History of the heart


    Most wedded men claim that a happy marriage is a matter of giving and taking; the husband gives and the wife takes. For the last 30 years on this Valentine’s Day I have been a husband and maybe even a giver. I am fulfilled with my marriage. I’ve had a rich life full of friends and an exceptional wife. Marriages are at best affairs of the heart.

    They’re tricky, perilous, gratifying, rewarding, and Valentine’s Day has a history that’s as rich and torrid as love itself.

    The story dates back to the Roman Empire, when Juno, patroness of marriage and women’s well being, was venerated each Feb. 14. The Feast honoring Lupercus, protector of crops and livestock, began on Feb. 15. On the eve of the feast, young women wrote their names on slips of paper and placed them in urns; young men drew names at random, and the pair would then be coupled during the festival. It has been said that the men pinned the names they drew to their sleeves, which has given us the expression “to wear your heart on your sleeve.” Often, these couples would fall in love and later marry.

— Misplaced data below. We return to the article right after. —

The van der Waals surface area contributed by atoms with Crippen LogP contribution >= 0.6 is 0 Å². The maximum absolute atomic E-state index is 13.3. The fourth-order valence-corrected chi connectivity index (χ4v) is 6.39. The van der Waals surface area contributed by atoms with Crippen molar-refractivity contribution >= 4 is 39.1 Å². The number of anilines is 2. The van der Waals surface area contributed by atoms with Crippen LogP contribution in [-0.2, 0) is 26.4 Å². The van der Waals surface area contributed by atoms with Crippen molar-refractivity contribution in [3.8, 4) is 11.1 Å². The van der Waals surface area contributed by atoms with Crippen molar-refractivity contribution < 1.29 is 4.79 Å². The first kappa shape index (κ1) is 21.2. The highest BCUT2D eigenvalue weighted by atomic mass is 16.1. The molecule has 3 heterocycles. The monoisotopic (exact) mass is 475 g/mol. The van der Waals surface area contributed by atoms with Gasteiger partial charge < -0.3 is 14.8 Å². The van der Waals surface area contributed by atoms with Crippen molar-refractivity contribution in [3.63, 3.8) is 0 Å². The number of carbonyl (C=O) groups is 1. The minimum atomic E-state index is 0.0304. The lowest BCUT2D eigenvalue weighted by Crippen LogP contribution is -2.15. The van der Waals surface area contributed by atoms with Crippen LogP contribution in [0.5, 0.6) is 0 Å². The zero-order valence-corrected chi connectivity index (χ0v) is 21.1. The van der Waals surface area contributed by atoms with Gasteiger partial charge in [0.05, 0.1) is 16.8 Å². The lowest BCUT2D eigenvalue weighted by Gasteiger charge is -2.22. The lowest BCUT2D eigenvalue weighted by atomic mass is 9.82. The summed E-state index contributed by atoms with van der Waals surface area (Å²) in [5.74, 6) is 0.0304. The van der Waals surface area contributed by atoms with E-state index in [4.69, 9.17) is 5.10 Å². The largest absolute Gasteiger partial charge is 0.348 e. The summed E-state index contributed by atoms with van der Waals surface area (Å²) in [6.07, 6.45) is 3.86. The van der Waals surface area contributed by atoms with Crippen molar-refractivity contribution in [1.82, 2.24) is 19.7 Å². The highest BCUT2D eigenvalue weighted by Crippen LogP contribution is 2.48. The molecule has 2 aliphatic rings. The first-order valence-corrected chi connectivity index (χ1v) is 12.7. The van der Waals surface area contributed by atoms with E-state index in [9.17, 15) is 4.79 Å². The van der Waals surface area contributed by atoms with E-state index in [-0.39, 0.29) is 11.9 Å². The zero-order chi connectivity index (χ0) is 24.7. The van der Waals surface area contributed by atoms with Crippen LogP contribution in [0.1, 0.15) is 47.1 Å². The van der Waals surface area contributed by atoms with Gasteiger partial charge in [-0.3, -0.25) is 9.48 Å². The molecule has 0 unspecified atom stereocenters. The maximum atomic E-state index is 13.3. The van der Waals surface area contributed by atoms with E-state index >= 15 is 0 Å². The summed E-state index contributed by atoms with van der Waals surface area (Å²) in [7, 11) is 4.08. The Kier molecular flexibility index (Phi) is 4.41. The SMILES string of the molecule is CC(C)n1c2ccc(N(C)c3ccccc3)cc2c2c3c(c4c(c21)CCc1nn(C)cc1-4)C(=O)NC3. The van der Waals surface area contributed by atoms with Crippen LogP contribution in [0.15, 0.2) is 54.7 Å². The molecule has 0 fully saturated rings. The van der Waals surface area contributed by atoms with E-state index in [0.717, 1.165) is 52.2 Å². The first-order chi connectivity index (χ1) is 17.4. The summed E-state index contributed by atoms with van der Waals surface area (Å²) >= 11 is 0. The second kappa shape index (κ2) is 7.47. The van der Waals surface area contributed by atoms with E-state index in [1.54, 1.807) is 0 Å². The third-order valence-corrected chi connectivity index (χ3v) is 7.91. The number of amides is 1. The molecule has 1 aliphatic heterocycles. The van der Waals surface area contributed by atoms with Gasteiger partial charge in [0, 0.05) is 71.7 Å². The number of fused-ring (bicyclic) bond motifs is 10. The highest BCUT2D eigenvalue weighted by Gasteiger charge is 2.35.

During the third century there was considerable strife and political upheaval in the Roman Empire. Claudius the Cruel, was emperor during this time, and he decreed that there would be no engagements and no marriages because he believed a man’s happiness at home had a direct impact on the fierceness of the empire’s army. Without a wife, Claudius reasoned, his men would have no reason to stay home, and thus he could increase the size of his troops and their hunger for the fight. Despite his decree, the Italian Bishop Valentine clandestinely married young lovers. When Claudius discovered Valentine’s secret nuptials, he had him clubbed to death and beheaded on Feb. 14, A.D. 270.

    So on this Valentine’s Day as you plan an exceptional day or evening, remember these words of Bishop Valentine. A man falls in love through his eyes, a woman through her ears.

    Tom Fakehany